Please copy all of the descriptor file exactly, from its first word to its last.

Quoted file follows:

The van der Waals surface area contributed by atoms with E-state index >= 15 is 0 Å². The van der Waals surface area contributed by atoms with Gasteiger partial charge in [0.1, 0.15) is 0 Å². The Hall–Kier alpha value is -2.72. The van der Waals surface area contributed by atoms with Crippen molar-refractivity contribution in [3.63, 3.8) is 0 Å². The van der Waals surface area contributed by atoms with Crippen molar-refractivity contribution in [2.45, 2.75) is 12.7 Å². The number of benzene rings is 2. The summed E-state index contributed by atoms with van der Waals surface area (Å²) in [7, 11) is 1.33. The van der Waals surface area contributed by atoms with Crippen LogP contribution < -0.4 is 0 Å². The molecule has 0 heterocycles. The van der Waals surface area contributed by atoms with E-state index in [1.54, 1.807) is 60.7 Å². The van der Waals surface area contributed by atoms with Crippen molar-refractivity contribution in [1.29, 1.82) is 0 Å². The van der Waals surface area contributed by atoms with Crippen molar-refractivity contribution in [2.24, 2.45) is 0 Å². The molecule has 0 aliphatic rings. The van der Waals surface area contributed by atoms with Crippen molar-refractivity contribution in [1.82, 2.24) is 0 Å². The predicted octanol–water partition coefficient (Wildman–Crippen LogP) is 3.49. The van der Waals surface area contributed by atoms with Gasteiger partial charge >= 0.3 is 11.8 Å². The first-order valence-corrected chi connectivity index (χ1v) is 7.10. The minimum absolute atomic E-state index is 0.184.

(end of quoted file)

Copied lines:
The van der Waals surface area contributed by atoms with E-state index >= 15 is 0 Å². The van der Waals surface area contributed by atoms with Gasteiger partial charge in [0.1, 0.15) is 0 Å². The Hall–Kier alpha value is -2.72. The van der Waals surface area contributed by atoms with Crippen molar-refractivity contribution in [3.63, 3.8) is 0 Å². The van der Waals surface area contributed by atoms with Crippen molar-refractivity contribution in [2.45, 2.75) is 12.7 Å². The number of benzene rings is 2. The summed E-state index contributed by atoms with van der Waals surface area (Å²) in [7, 11) is 1.33. The van der Waals surface area contributed by atoms with Crippen LogP contribution < -0.4 is 0 Å². The molecule has 0 heterocycles. The van der Waals surface area contributed by atoms with E-state index in [1.54, 1.807) is 60.7 Å². The van der Waals surface area contributed by atoms with Crippen molar-refractivity contribution in [1.29, 1.82) is 0 Å². The van der Waals surface area contributed by atoms with Crippen molar-refractivity contribution in [2.24, 2.45) is 0 Å². The molecule has 0 aliphatic rings. The van der Waals surface area contributed by atoms with Crippen molar-refractivity contribution in [1.82, 2.24) is 0 Å². The predicted octanol–water partition coefficient (Wildman–Crippen LogP) is 3.49. The van der Waals surface area contributed by atoms with Gasteiger partial charge >= 0.3 is 11.8 Å². The first-order valence-corrected chi connectivity index (χ1v) is 7.10. The minimum absolute atomic E-state index is 0.184.